In a land torn by lies, it’s hard to tell the good guys from the bad guys.
A semi-idealistic American college graduate arrives in Southeast Asia intending to set a good example. An orphan on the Plain of Jars becomes a Buddhist monk and embodies compassion until the bombs begin to fall. A headstrong young woman with royal blood must decide which of her suitors to marry and whether to flee from her country. Against a background of actual events, three narratives unspool to tell a tale of corruption and betrayal, commitment and love.
PUBLISHED BY BLACK ROSE WRITING http://www.blackrosewriting.com
Printed in the United States of America
Suggested Retail Price (SRP) $20.95
Hustle the East is just like Crazy Rich Asiansexcept the Laotians who once were rich get poorer and the poorest of Laotians get even poorer. It’s the Americans in Laos who are crazy and they get even crazier. Actually Hustle the East is nothing like Crazy Rich Asians but it is an unforgettable story of love and betrayal based on crazy real events.
” A gripping read from cover to cover. Hustle the East is historical fiction at its very best. Once I started reading the novel, I couldn’t put it down. The best read I’ve had in a very long time. Can’t wait to see it on the silver screen! “
Picaresque, Pynchonesque, reminiscent of Conrad’s Lord Jim and Graham Greene’s dark forays into Asia, Mark Tawen’s HUSTLE THE EAST hustles along at breakneck speed, somehow able to evoke the lush smells and rich sounds of Laos, 1973, along the way. A murder mystery and a critique of U.S. foreign policy wrapped into one, a book 43 years in the making, this is an exciting and entertaining read. BRAVO!
Before a showing of “Bohemian Rhapsody” I viewed a movie trailer that began with the advisory, “Based on A True Fantasy.”
Readers of my new novel Hustle the East ask if I am Benny Bendit, the American teacher, or Jack Gaines, the American antihero. I am neither.
Like both Benny and Jack Gaines, I taught in Laos during the novel’s central timeframe, 1973-1976. However this coincidence does not implicate me in the various nefarious activities of my fictional characters. I am no more Benny or Jack Gaines than I am Freddy Mercury. I did not personally experience the adventures and romance of Hustle the East any more than I toured with the band Queen.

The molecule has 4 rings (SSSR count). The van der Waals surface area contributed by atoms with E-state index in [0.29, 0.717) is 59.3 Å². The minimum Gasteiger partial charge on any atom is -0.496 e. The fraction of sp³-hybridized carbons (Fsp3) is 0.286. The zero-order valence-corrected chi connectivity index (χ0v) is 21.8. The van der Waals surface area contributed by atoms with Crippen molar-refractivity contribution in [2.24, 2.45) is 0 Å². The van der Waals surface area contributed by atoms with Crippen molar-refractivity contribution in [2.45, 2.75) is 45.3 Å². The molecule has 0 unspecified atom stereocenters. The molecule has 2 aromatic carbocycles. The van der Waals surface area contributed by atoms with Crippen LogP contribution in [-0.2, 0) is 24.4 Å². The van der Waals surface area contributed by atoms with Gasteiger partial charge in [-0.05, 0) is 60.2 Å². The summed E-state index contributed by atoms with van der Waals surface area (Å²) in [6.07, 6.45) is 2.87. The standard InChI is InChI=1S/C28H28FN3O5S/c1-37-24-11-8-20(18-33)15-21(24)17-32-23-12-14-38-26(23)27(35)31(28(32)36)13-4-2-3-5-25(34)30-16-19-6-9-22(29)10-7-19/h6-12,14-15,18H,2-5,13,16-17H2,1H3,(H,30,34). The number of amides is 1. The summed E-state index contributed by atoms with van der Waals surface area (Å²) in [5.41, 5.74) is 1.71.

Fiction is fantasy.
One might imagine that the creators of Mary Poppins, Miss Doubtfire and Peter Pan’s Nana had nannies, or knew of nannies in the neighborhood. Obviously, the household helpers who inspired the movie characters did not do the fantastic things the characters in the movie did.
Hustle the East introduces readers to more than two dozen fictional characters. Ten are Americans, 16 are Laotians, one is French, one British, and one Filipino. All of them are products of the author’s imagination, although it’s safe to say some resemble individuals I read about, heard about, or fictionalized from a real person who held a similar position.
I rejected the publisher’s Standard Disclosure Statement that attests: “Any resemblance to actual persons, living or dead, or actual events is purely coincidental.” I replaced it with this one: “This is a work of fiction. Names, characters, businesses, places, events and incidents are either the products of the author’s imagination or used in a fictitious manner.”
It’s no coincidence that the story is populated with some real people because the fictional sweep of Hustle the East takes place against a backdrop of actual historical events. The novel includes historical mentions or cameo appearances related to a score of historical figures, including presidents Eisenhower, Kennedy, Johnson and Nixon, presidential adviser Henry Kissinger, two U.S. ambassadors to Laos, and a dozen Laotian statesmen and military leaders. Quotes attributed to them are either actual statements or the author’s idea of what they might have said had they been put in the fictional situation the author put them in.
Enjoy the story. You could say it’s based on a true fantasy.